Ransomware – the risk is real - What does this mean for your business?

By Heidi Bruce, Principal – Managing Director, Sydney

29 June 2017 

You will have seen in the press the cyber attacks that have been impacting businesses worldwide, with a recent wave of attacks affecting international businesses. These are not isolated incidents by any stretch, and this is a serious concern that all businesses need to consider. The experts have been warning for some months that the risks of these attacks hitting Australian businesses are very real. The risks include not only critical impacts on business operations, but serious adverse legal and reputational consequences.

Ransomware – what is it?

Ransomware is a form of cyber attack that typically encrypts files on a server, and offers to give a key to unlock the data for a fee. This will generally come in the form of a rudimentary request for a set amount of Bitcoin, a form of digital currency, which can represent a very substantial sum of money. If you or your clients rely on this data and there is no backup, then the decision whether to pay the ransom will be one you don’t want to have to make. Even if the ransom is paid there is no guarantee that the attackers will follow through with their offer to unlock the data, so there is no certainty that the files will be recovered. It can often be impossible to verify whether there has been any actual transfer or sharing of the data so it may be very difficult to know the extent of the problem you are dealing with.

How can it really impact advertising, media, PR, digital and promotional agencies?

Such agencies are increasingly holding or managing some form of client data on their systems, and this may include personal information such as names and contact details or sensitive information such as health or religious details. Agencies can also be involved in the processing of credit card payments, which is extremely valuable.

Many of these agencies will often use the most advanced technologies and processes to ensure the protection of their systems and the data they hold. However in some cases there may be systems that are overlooked for whatever reason, they may be seen as low risk, or they may be old legacy systems that have not been updated or reviewed for some time. These can be especially vulnerable to cyber attackers and even with the best measures in place across the board, there may be hidden weaknesses.

These sorts of attacks are predicted to increase in sophistication and in prevalence, and the valuable nature of the data held by agencies can set them up as high risk targets for these sorts of attacks.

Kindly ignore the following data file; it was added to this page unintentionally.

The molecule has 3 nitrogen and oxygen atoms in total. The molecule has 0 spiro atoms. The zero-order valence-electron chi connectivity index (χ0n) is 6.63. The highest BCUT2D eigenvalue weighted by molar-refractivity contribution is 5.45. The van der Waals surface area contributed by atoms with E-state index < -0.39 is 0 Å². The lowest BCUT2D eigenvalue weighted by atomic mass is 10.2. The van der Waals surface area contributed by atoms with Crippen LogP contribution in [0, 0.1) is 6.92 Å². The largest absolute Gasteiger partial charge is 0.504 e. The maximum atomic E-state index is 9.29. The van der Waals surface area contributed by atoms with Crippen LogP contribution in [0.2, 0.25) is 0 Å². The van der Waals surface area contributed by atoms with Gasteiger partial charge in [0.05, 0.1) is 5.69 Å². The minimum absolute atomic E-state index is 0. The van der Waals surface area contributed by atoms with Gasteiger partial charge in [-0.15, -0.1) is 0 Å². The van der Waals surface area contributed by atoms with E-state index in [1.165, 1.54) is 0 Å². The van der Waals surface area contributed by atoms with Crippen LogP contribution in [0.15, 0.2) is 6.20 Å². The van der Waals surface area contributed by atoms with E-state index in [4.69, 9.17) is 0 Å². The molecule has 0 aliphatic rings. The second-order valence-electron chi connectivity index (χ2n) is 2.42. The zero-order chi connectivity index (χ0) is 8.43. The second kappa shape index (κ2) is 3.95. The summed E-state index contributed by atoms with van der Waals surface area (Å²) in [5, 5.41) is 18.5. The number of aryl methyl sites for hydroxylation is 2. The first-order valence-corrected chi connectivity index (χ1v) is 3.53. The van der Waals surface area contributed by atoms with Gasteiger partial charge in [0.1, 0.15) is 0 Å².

What are the legal consequences?

With new data breach notification laws set to become mandatory in Australia in February 2018, this will carry even heavier consequences. For an eligible data breach, ie one that is likely to result in ‘serious harm’ to an individual, a business will need to notify the Privacy Commissioner and affected individuals.

Under current Australian privacy laws, there is an obligation on APP entities to take reasonable steps to protect personal information it holds from misuse, interference and loss, as well as unauthorised access, modification or disclosure.

Most contracts that agencies have with their clients will have a clause that requires the agency to comply with Australian privacy laws including the above, and can also include a whole raft of obligations on security, back-up of data, restricting access to personal information, and procedures for management of personal information. If security measures are not up to scratch, a ransomware attack could expose flaws and lead to claims that the agency has not fulfilled its obligations.

Client contracts can also include an express requirement for the agency to notify the client if there has been a data breach. So this can mean the agency is obligated to inform the client immediately of the issue and the steps it is taking to resolve it. The client may pressure for notification to consumers, and may claim breach of contract or negligence under the client contract.

What steps should be taken now?

It is critical that agencies take the time now to do a thorough investigation of their systems including servers and applications especially those with access to the internet, and ensure that security settings are in place and up to date, the relevant support is being provided and crucially, patches are installed regularly. As cyber criminals find new vulnerabilities, the technology providers come out with patches, so the longer you take to patch a system, the higher the vulnerability. It is also recommended to consider a routine of penetration testing, and whether adequate data back-up and recovery processes are in place. Training is also prudent, to advise staff not to open certain files and to take other preventative measures.

If a data breach or cyber attack does occur, and these are becoming more inevitable in this environment, the agency will need a robust response process to ensure the agency can react quickly and confidently to fix the issue and reassure any affected clients. It is important that a robust response and escalation procedure is in place, so that staff know exactly what to do and who should be contacted to investigate and manage the issue. It can help to have experts appointed to roles in the technical response and data protection fields, for this purpose.  A strong response procedure when properly executed, can help to resolve and shut down an issue successfully before it escalates.



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